Gorilla Glue Legal Woes: Glue Sues Weed Strain In Gorilla Glue Lawsuit

The makers of Gorilla Glue are suing the makers of the Gorilla Glue weed strain. The Gorilla Glue lawsuit and the Gorilla Glue legal struggle could have implications for the rest of the legal weed industry.

Weed strain names have recently come under attack. In the past, cannabis was sold completely underground. Since there were no legal companies to hold accountable, growers and sellers could name strains anything they wanted. But now that pot is becoming legal in several parts of the United States things have changed. In fact, there is a Gorilla Glue lawsuit between the makers of the adhesive and the creators of the strain. The Gorilla Glue legal battle is still ongoing. Here is what we know so far.

Gorilla Glue Legal Battle Puts Strain Name Under Fire

This isn’t the first time a strain name that used other peoples intellectual property faced consequences. Before the Gorilla Glue legal battle, cease and desist letters were sent out to dispensaries selling the strain “Girl Scout Cookies,” because the Girl Scouts of America took legal action.

They have trademarked the name and have exclusive rights to its use. Since receiving the letters, dispensaries have been taking the strain off their shelves or renaming it something like “Cookies.”

Now the makers of the popular Gorilla Glue #4 strain are facing a similar battle in the Gorilla Glue lawsuit filed earlier this year. The makers of the glue are suing the makers of the weed strain to protect the brand they’ve spent two decades building.

Gorilla Glue Co. (The Glue)

Gorilla Glue Co., the makers of the famous glue, have filed a 140-page complaint against GG Strains, the makers of the popular Gorilla Glue #4 cannabis strain.

Gorilla Glue Co. wants to be clear that they are not against cannabis. They just believe GG Strains is taking away from the name they worked hard to build.

A few years back, Google searches for Gorilla Glue would only yield pictures of the adhesive. Today, you’ll find scattered results for both the glue and the trichome-covered cannabis buds. However, only the adhesive company has trademark rights to the name.

Gorilla Glue Co. believes that the defendant selected the name of the strain with the express purpose of trading on the goodwill and reputation for strength and stickiness created by Gorilla Glue Co.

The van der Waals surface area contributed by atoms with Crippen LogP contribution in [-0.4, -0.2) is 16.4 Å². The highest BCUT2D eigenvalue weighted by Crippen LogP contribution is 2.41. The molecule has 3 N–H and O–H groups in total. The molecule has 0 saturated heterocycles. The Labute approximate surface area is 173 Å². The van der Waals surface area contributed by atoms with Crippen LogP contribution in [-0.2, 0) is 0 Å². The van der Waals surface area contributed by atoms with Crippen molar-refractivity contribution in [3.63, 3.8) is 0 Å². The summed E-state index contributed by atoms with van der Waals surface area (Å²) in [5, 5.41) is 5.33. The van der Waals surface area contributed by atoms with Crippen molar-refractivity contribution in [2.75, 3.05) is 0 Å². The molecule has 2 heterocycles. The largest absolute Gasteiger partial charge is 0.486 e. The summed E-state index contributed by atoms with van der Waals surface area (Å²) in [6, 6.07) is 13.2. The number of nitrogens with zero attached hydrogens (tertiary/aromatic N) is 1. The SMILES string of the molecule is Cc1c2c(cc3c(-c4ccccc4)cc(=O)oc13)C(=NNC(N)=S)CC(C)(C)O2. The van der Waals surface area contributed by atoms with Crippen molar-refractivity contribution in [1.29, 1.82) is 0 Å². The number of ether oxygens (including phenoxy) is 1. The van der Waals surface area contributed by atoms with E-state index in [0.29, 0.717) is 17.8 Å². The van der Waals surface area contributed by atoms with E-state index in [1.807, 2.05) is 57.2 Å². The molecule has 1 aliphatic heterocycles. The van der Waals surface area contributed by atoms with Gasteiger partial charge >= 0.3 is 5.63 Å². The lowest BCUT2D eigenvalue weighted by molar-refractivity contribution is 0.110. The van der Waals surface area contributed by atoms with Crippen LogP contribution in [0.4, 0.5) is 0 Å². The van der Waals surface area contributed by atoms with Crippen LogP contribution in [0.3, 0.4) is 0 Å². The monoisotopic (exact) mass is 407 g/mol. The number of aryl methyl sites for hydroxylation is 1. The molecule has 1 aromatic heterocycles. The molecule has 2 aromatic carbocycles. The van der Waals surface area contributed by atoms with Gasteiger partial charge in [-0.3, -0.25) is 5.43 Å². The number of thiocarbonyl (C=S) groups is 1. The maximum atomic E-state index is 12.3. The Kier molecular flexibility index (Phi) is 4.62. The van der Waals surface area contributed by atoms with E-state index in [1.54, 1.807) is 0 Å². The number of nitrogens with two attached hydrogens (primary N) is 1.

“This lawsuit is not a comment on any federal or state policy matters, medical or pharmaceutical issues, or choices in recreation,” the complaint said. “But Gorilla Glue has a famous, valuable brand built through tremendous products and strong consumer confidence, and as a business matter must take appropriate steps to protect its rights.”

They also want the strains name changed to avoid confusion about any affiliation between the glue brand and the cannabis brand.

GG Strains (The Strain)

GG Strains realized how much of a threat the lawsuit is and began a rebranding campaign similar to the one that happened with Cookies.

Does that mean we won’t be seeing Gorilla Glue on the shelves of dispensaries? It will still be there but under a different name. In an attempt to rebrand the strain without losing the reputation they’ve built, GG Strains abbreviated the name of their most popular strain to GG#4.

GG Strains believe they should be able to coexist with the glue company in the same way that Dove soap and Dove chocolate do. They sell completely different products, so there’s no reason for one to come after the other over having a similar name.

Final Hit: Gorilla Glue Lawsuit

The Gorilla Glue legal battle goes on. GG Strains is now seeking a two-year transition period to rebrand their strain to GG#4.

The company is confident that growers and dispensaries that sell or grow their strains will follow in their footsteps to avoid legal action. The outcome of Gorilla Glue Co. v. GG Strains will help us understand where cannabis companies stand when it comes to intellectual property rights.

" Ab Hanna : @https://twitter.com/dabhanna Ab is an East Coast editor for Green Rush Daily. He enjoys learning new information about cannabis and cannabis products through research and experience. His work is also featured in High Times Magazine.."